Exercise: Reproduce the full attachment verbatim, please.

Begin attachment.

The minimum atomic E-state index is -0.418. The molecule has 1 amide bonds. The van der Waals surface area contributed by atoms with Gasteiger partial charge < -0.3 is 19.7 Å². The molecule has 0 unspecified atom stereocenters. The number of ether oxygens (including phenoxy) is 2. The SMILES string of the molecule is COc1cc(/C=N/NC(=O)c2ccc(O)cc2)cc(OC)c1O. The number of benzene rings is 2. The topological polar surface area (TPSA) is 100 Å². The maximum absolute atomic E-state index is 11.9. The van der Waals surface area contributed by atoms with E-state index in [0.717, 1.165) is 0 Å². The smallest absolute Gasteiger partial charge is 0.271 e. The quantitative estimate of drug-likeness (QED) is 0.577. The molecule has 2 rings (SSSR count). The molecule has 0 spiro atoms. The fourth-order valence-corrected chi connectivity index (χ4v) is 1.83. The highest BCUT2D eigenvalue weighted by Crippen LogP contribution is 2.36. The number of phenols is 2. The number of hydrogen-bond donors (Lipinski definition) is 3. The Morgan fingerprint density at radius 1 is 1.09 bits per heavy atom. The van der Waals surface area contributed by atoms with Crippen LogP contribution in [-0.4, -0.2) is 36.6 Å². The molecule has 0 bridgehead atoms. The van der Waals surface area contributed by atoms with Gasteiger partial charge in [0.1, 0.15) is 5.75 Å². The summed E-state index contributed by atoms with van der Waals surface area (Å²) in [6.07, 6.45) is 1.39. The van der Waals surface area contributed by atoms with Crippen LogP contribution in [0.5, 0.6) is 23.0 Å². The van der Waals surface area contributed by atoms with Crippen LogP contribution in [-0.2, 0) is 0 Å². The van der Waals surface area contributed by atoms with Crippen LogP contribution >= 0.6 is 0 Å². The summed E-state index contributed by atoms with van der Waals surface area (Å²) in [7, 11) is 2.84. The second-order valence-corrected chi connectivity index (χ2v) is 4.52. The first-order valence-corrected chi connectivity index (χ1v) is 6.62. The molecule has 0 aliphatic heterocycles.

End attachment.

The minimum atomic E-state index is -0.418. The molecule has 1 amide bonds. The van der Waals surface area contributed by atoms with Gasteiger partial charge < -0.3 is 19.7 Å². The molecule has 0 unspecified atom stereocenters. The number of ether oxygens (including phenoxy) is 2. The SMILES string of the molecule is COc1cc(/C=N/NC(=O)c2ccc(O)cc2)cc(OC)c1O. The number of benzene rings is 2. The topological polar surface area (TPSA) is 100 Å². The maximum absolute atomic E-state index is 11.9. The van der Waals surface area contributed by atoms with E-state index in [0.717, 1.165) is 0 Å². The smallest absolute Gasteiger partial charge is 0.271 e. The quantitative estimate of drug-likeness (QED) is 0.577. The molecule has 2 rings (SSSR count). The molecule has 0 spiro atoms. The fourth-order valence-corrected chi connectivity index (χ4v) is 1.83. The highest BCUT2D eigenvalue weighted by Crippen LogP contribution is 2.36. The number of phenols is 2. The number of hydrogen-bond donors (Lipinski definition) is 3. The Morgan fingerprint density at radius 1 is 1.09 bits per heavy atom. The van der Waals surface area contributed by atoms with Crippen LogP contribution in [-0.4, -0.2) is 36.6 Å². The molecule has 0 bridgehead atoms. The van der Waals surface area contributed by atoms with Gasteiger partial charge in [0.1, 0.15) is 5.75 Å². The summed E-state index contributed by atoms with van der Waals surface area (Å²) in [6.07, 6.45) is 1.39. The van der Waals surface area contributed by atoms with Crippen LogP contribution in [0.5, 0.6) is 23.0 Å². The van der Waals surface area contributed by atoms with Crippen LogP contribution in [-0.2, 0) is 0 Å². The van der Waals surface area contributed by atoms with Crippen LogP contribution >= 0.6 is 0 Å². The summed E-state index contributed by atoms with van der Waals surface area (Å²) in [7, 11) is 2.84. The second-order valence-corrected chi connectivity index (χ2v) is 4.52. The first-order valence-corrected chi connectivity index (χ1v) is 6.62. The molecule has 0 aliphatic heterocycles.